2. A bad charger will over charge your batteries really well and keep on charging them using way more electricity than you think is possible and way more than is required. This leaves you trashed batteries and a big electrical bill. You don't have to actually use the electricity for a useful purpose to run it through the meter but it costs you just the same. This would be a good thing to check out as this has happened to several folks that swore they never used that much electricity here. That would work out to 3 boats in 26 slips over 4 years. These numbers are higher than you might think.

3. The meters work - most all the time. It's the first thing people say - "The meter must be broken!". When they go bad they usually stop reading rather than read high. A busted meter will usually be in your favor but it is possible. I've never seen one after having them checked out.

My best advice is never plug your boat into an electrical socket unless you need it for something you will be present for. Keeping the boat plugged in all the time is asking for trouble and the root to most things that go bad. It increases you risk of lightning damage since the electrical system can be inducted right up your power cord. 80% of all boat fires are caused by electricity.

Not paying the electric bill because you think the meter is wrong won't win you any friends. If you did this at your home the electric utility would shut you off. You generally have to file a dispute and pay the bill then work out the problem to get a refund. BTW, at the dock the power company does not own the meter most of the time. They only read the mains that feed the dock. Unless they send you the bill then you have to deal with the marina directly.
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Old 25-07-2007, 19:12   #10
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Quote:
Originally Posted by Pblais
We had one idiot that ran his A/C 24 x 7 all summer. He ran up a $400 electric bill but worse he had so much condensation inside the boat he rotted out major sections of the interior and trashed all his batteries.
That doesn't make sense to me. A/C should dehumidify the boat. At least that's what it does on mine.

Mark
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Old 25-07-2007, 19:50   #11
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DUMB?

Quote:
Originally Posted by Pblais
1. It's only a few folks that use most of the power. We had one idiot that ran his A/C 24 x 7 all summer. He ran up a $400 electric bill but worse he had so much condensation inside the boat he rotted out major sections of the interior and trashed all his batteries. Dumb folks usually get dumber over time.

.
Ah, maybe in Virginia it doesn't get as HOT or as HUMID as it does in FLORIDA where "Grid" is presently on the hard for hurricane season, but when we afford ourselves the luxury of a marina, we run A/C 24/7 too. Dumb? no, just HOT. THAT is why we put in the A/C in the first place.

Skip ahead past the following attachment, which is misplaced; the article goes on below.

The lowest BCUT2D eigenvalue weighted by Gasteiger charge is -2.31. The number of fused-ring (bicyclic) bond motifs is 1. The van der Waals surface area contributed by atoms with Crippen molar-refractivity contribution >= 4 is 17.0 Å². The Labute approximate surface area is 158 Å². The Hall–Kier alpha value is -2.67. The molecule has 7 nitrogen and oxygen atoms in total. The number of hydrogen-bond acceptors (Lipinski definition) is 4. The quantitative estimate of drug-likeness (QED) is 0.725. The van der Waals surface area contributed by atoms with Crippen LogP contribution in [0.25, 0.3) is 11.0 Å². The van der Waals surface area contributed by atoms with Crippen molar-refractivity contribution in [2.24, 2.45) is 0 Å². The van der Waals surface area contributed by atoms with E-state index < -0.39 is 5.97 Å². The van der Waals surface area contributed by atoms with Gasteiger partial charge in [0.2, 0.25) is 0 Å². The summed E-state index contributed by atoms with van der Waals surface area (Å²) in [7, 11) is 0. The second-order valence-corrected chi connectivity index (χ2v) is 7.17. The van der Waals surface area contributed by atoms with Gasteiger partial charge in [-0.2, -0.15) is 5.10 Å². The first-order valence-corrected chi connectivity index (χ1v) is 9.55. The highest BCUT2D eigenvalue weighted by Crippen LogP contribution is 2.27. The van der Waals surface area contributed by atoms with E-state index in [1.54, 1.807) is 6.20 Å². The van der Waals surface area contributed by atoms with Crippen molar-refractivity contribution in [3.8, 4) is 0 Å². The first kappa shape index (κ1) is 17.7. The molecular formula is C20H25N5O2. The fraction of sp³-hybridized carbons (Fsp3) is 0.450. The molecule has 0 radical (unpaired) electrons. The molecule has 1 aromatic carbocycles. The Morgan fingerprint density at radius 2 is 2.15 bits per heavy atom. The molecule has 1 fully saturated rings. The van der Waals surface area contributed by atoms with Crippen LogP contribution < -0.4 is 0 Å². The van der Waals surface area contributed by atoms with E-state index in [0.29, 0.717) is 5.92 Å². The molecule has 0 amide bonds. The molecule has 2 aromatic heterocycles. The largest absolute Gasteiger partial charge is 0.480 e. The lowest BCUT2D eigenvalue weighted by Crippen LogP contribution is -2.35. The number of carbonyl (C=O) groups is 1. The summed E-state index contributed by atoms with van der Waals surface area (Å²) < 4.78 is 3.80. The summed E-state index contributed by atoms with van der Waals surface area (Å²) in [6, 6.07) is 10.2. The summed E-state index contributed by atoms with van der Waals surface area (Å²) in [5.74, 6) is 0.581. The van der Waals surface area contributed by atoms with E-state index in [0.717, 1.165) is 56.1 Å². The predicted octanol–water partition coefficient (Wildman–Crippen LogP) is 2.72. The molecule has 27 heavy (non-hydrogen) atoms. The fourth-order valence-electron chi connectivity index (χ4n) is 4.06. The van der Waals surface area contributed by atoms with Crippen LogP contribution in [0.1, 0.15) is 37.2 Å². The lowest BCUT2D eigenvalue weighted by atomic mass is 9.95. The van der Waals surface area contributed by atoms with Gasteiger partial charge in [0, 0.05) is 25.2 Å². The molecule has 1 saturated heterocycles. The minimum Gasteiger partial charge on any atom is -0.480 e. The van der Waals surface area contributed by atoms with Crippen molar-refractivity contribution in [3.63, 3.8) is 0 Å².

Running a thermostat controlled A/C when boat is stored, should NOT build up moisture in the boat, rather it acts as a DEHUMIDIFIER if I'm not mistaken. The condensate from the refrigerant coils drips down through a special through hull fitting on the A/C unit itself, above waterline. Setting it for 85 degrees when we leave the boat dries the interior air when it is running so that at night when the ambient temperature cools down, there is LESS water vapor in the air to condense on stuff. What am I missing here? Biggest month's usage was never more than $35 for winter 06-07 during storage...
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Old 26-07-2007, 22:46   #12
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Bingo!!!!!!!!!!!!!!!!!!!!!!!!!!!!!!!

Quote:
Originally Posted by btrayfors
Electric bills are notoriously unreliable as indicators of electrical power usage in marinas. Often, they depend on someone to read the meter correctly....an iffy proposition these days when many folks can't even read the newspaper.

We had electric bills which were very erratic in our marina. Everyone complained. Problems were several: inaccurate readings, inaccurate recording, inaccurate billing, rate changes by electric company which were insanely based and, to boot, even a change of electric company part way through the year.

Suggest you consult with your marina, your neighbors, and await further billings rather than worry about any real changes in your consumption.

Bill
There have been marinas around here that try to "mark-up" the electrical use....I believe it is against the law here in Maryland (who's state motto is If you enjoy it, we can tax it)
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Old 27-07-2007, 06:10   #13
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pirate Motto

Quote:
Originally Posted by Chief Engineer
There have been marinas around here that try to "mark-up" the electrical use....I believe it is against the law here in Maryland (who's state motto is If you enjoy it, we can tax it)

I believe the Maryland Motto is:

Illegitimi non Carborundum.





ps Maryland doesn't have the corner on taxing anything that is fun. Ask any other boater!